Wine & Spirits

Booze Boom

The final nail in Prohibition’s coffin: Behold the new local microdistillery boom.

Booze Boom
Photo by Katherine Harris
Paul Werni and Scott Davis love local whiskey.

Anyone remember Andrew Volstead? When Prohibition first came down the pike, the 18th Amendment banned the manufacture of alcohol and shut down one of the largest industries in the country overnight. But it took Andrew Volstead, Minnesota congressman and St. Olaf alumnus, to sponsor the Volstead Act, which carried out the intent of the amendment by defining methods of enforcing it, transforming Prohibition into what we now remember as a national game of cops and robbers, cat and mouse, lawless and more lawless. Why bring up Volstead now, some 80 years after Prohibition’s repeal? Because someone ought to go check his grave in Granite Falls, as he’s probably now spinning in it fast enough to create renewable electricity. Perhaps even to power a new distillery? There certainly are a lot taking shape as Minnesota experiences a new liquor manufacturing boom, the likes of which we haven’t seen since Great Gatsby times.

But why here, and why now? First, why not here—do we not have grain? Whiskey is merely the general term used for all alcohol distilled from grain. Whiskey can be distilled from any base grain—from rye, wheat, barley, or corn. Think of it as analogous to poultry soup: A poultry soup could be made from turkey, duck, quail, or chicken, and the resulting broths will bear some resemblance to one another. That’s why whiskeys are more alike than unalike. The various poultry broths could also be blended into, say, turducken soup. Similarly, different whiskeys from different grains are often blended—a rye whiskey, for instance, might be made of 25 percent rye and the remainder wheat, barley, or corn.

Yet, if whiskey is just about grain, then why does bourbon feel Southern? The traditional whiskeys we associate with a particular place have to do with historical tradition and the grains that grow best in the region. Bourbon from Kentucky, for instance, is typically made with corn, which grows well in Kentucky. Scotch whisky from Scotland, where by tradition they drop the “e,” is traditionally made from barley, because that’s what grows well in Scotland. You could distill a barley whiskey in Minnesota, or a corn one, or rye, or even millet, spelt, or wheat, if you felt so inclined.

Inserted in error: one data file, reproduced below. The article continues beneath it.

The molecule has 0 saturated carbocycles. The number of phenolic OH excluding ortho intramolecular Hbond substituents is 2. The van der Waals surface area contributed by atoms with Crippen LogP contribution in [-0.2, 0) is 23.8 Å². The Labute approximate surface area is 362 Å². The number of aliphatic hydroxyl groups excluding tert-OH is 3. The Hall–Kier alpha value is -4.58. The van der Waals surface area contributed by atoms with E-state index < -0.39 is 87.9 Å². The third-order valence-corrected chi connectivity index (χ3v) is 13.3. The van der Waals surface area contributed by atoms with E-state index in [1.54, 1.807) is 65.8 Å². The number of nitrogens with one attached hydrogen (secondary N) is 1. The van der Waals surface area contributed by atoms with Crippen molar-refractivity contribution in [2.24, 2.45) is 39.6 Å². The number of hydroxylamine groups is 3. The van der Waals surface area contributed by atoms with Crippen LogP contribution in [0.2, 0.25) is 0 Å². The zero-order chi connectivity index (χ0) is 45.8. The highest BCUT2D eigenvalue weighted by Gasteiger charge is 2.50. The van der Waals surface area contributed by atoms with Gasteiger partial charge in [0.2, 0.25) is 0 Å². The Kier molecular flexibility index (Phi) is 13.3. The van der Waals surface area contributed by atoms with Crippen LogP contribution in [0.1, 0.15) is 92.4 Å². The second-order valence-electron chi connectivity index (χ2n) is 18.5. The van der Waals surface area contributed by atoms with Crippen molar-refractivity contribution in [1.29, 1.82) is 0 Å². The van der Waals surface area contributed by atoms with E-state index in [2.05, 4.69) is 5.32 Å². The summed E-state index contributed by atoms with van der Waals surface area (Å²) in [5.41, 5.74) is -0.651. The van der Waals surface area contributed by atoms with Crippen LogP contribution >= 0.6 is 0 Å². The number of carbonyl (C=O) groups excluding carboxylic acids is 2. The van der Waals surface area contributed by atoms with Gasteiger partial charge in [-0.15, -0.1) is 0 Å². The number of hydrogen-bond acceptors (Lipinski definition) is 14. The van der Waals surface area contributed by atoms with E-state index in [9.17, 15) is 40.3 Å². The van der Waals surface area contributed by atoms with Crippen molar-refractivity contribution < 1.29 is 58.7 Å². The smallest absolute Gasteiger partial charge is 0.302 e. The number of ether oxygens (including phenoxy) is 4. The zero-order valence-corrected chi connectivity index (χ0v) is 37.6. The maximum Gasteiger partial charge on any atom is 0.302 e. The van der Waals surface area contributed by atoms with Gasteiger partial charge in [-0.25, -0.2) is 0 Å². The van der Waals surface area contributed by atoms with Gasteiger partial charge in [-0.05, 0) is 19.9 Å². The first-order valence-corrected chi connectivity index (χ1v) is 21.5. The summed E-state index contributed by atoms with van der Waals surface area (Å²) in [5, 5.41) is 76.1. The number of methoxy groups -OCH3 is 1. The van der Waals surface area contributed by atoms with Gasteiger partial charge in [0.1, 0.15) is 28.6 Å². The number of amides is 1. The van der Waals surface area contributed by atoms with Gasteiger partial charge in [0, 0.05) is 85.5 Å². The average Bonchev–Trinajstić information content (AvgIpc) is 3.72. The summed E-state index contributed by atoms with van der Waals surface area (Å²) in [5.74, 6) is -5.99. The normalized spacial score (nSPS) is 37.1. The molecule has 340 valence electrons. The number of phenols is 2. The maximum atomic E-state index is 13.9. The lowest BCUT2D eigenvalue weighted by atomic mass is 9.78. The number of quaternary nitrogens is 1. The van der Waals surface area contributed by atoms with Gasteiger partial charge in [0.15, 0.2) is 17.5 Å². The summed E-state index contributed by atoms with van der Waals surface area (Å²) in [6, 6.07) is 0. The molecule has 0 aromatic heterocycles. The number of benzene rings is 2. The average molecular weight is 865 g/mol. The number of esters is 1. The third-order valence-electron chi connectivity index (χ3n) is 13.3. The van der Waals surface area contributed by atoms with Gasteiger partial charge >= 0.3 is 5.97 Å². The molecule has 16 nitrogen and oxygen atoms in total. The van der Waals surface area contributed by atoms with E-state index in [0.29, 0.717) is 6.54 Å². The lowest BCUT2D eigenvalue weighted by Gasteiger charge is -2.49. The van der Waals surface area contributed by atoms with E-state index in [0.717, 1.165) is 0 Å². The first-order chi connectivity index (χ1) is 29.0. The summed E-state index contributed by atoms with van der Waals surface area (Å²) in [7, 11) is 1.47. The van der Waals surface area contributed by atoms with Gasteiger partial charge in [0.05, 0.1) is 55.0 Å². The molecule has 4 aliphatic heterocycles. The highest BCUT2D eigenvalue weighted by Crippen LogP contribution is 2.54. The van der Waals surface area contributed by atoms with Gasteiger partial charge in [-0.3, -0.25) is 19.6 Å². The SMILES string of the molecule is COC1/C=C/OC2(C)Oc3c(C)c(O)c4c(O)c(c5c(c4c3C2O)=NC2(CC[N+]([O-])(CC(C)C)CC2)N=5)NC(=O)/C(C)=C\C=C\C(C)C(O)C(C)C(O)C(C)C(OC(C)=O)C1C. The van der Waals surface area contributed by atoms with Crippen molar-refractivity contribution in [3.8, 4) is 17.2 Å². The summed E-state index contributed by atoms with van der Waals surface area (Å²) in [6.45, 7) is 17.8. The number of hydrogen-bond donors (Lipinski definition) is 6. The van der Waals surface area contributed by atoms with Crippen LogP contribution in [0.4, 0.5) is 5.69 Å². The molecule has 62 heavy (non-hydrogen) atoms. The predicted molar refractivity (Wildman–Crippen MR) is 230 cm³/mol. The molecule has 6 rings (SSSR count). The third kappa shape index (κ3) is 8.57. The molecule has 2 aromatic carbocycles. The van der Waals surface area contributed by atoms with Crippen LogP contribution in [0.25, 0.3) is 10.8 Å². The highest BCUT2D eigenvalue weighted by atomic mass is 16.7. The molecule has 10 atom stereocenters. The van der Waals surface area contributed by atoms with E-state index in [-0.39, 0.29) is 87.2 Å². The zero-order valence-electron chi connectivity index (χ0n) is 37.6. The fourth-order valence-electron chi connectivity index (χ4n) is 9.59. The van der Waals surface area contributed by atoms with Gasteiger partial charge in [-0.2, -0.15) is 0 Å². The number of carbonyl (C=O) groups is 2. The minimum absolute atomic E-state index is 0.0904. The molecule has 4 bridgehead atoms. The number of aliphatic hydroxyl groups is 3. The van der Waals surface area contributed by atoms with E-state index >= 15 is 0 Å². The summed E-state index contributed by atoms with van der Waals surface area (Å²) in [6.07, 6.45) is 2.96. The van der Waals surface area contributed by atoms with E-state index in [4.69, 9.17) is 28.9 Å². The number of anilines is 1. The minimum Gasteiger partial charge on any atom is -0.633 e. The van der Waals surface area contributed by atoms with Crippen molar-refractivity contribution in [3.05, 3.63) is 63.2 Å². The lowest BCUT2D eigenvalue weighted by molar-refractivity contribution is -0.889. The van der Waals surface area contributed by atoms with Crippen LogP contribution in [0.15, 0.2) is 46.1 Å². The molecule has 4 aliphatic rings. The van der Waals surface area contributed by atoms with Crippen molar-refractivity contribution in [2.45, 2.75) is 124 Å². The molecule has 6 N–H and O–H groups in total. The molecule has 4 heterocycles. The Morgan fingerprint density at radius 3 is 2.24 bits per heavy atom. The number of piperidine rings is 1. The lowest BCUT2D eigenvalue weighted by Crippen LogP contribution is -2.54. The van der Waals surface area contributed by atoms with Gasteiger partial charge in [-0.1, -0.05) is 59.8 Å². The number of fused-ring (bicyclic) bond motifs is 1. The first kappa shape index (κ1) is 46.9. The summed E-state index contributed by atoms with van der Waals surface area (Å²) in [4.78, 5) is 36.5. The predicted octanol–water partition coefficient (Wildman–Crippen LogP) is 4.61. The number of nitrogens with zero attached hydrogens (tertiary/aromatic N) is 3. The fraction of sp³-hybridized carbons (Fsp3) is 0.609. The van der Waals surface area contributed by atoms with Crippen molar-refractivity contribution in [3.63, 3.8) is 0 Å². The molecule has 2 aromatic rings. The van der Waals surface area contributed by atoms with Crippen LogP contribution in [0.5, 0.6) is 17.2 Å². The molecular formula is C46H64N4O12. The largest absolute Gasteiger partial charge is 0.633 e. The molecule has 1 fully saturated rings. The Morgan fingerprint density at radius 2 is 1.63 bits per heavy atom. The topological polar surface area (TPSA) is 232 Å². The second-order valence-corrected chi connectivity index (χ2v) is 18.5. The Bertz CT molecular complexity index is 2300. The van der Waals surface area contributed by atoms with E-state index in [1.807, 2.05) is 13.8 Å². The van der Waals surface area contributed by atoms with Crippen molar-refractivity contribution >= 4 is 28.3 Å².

Once you have the actual distilled spirit, things get even more interesting when it comes to barrels. The theory about how whiskey develops is that once it’s in barrels, the natural temperature variations and changes in atmospheric pressure will push it in and out of the wood of the barrel, allowing it to pick up the various wood, caramel, and vanilla flavors that toasted oak barrels create. Local distillers are thinking that whiskeys aged here, where the temperatures fluctuate so much more excitingly than they do in Kentucky or Scotland, may well be better than the whiskey made in places with boring temperature ranges. Plus, Minnesota actually has a few active oak barrel makers, including the Barrel Mill in Avon and Black Swan Cooperage in Park Rapids. So, to recap: Do grains and oaks grow here? Check.

The last thing necessary for successful alcohol distillation is a government that isn’t actively preventing such activities from happening—see the Volstead Act. But also see the alcohol manufacturing laws the state of Minnesota adopted after Prohibition, which in recent years have led to exorbitant rates charged to local distillers. However, that rate dropped dramatically in a little-noticed provision of the so-called Surly bill, which suddenly allowed small distillers to pay a licensing fee proportionate to their production levels. All of these factors have come together and helped create the boom today. But it’s quite likely we ain’t seen nothing yet: If pending legislation passes to allow microdistilleries to give out samples during tours and to sell samples onsite, like a brewery taproom does, the local distilling boom will certainly grow even bigger. But, for now, here’s what we’ve got:

The two big players are 45th Parallel and Panther. 45th Parallel is set up right across the St. Croix, in New Richmond, Wisconsin, by two former University of Minnesota roommates who looked around and thought a microdistillery would be the perfect blend of art, craft, and business. One of the founders is Scott Davis, well known in local food circles and once an owner and cook primarily recognized for his baking at dear departed Auriga. He is now a force behind one of our best wine bars, Toast. Paul Werni is the other founder, and they just brought in another old college roommate to help with the packaging and design of our first all-local, farm-raised, farm-milled, locally distilled bourbon. This bourbon is a beauty. Called Border bourbon, referring to the Wisconsin/Minnesota line of Packers/Vikings skirmishes, it’s robust with aromatics of buttery caramel corn and smoky bacon, but it has a nice rich balance to carry the saturated nose. The bottle is decorated with a discrete leather strap that tells from which barrel the bourbon came along with a tip of the cap to the particular environment in which the bourbon originated. It’s made in the rolling hills northeast of Hudson, Wisconsin, and the single-farm corn is distilled into bourbon, drained off, and later fed to the beef cattle on a nearby farm.